Soft forks are a type of upgrade in the blockchain network that is backward-compatible. This means that nodes that have been upgraded can still communicate with those that haven't. Soft forks are generally implemented to make improvements to the blockchain network, such as reducing block sizes or adding new features. They can also be used to fix security vulnerabilities or other issues with the blockchain.
For instance, reducing the block size can be achieved through a soft fork. Bitcoin is an excellent example of this scenario. Even though there's a limit to how large a block can be, there's no limit to how small it can be. Therefore, if you want to accept only small-sized blocks, you can reject larger ones. This action won't disconnect you from the network, but you will filter out some information that nodes not implementing those rules send you.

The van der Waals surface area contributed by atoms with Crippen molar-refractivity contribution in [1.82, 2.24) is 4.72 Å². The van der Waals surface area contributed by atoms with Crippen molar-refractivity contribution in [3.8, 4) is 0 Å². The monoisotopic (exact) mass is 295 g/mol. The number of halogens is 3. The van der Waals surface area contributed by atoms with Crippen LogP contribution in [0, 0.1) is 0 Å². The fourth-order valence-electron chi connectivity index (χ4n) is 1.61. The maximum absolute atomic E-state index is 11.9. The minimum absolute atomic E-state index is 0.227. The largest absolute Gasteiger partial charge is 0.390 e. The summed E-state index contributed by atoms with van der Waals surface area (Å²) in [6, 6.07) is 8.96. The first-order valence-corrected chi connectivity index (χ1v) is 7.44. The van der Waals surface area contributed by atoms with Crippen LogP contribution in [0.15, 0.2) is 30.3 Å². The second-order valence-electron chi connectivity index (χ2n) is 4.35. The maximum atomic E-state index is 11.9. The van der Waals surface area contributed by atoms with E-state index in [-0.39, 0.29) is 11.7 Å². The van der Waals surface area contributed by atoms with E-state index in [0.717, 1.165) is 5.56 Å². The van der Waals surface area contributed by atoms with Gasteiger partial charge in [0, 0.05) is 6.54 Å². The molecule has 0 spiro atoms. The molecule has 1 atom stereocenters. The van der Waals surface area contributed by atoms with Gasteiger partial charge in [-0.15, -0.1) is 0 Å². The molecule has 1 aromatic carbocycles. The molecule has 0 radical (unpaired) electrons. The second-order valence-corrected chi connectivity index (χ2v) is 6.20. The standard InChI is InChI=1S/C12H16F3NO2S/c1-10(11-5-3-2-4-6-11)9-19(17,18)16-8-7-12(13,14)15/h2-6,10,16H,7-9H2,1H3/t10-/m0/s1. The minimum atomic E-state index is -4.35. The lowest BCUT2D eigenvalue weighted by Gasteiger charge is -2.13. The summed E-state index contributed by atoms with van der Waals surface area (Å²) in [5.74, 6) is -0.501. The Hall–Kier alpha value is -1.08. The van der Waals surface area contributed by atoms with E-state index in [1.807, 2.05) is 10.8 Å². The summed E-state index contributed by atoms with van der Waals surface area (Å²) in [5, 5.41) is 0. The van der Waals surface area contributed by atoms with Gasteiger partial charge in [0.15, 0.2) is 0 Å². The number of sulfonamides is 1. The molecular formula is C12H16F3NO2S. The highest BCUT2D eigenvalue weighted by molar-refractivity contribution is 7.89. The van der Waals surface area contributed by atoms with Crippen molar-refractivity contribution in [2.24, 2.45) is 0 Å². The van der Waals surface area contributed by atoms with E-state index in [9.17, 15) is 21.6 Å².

Segregated Witness (SegWit) is a prime example of a soft fork. It occurred after the Bitcoin/Bitcoin Cash split. SegWit was a well-crafted update that modified the format of blocks and transactions. However, old nodes could still verify blocks and transactions because the format didn't break any rules. They wouldn't understand them since some fields are only readable when nodes switch to newer software, allowing them to parse additional data.
Two years after SegWit activation, not all nodes have been upgraded, even though there are advantages to doing so. However, there's no sense of urgency since no changes could break the network.
Which Is the Better Option - Hard Forks or Soft Forks?
There are two main types of forks in the blockchain world, and they serve different purposes. Contentious hard forks can create division within a community, while planned hard forks offer the freedom to make modifications with the agreement of all parties involved.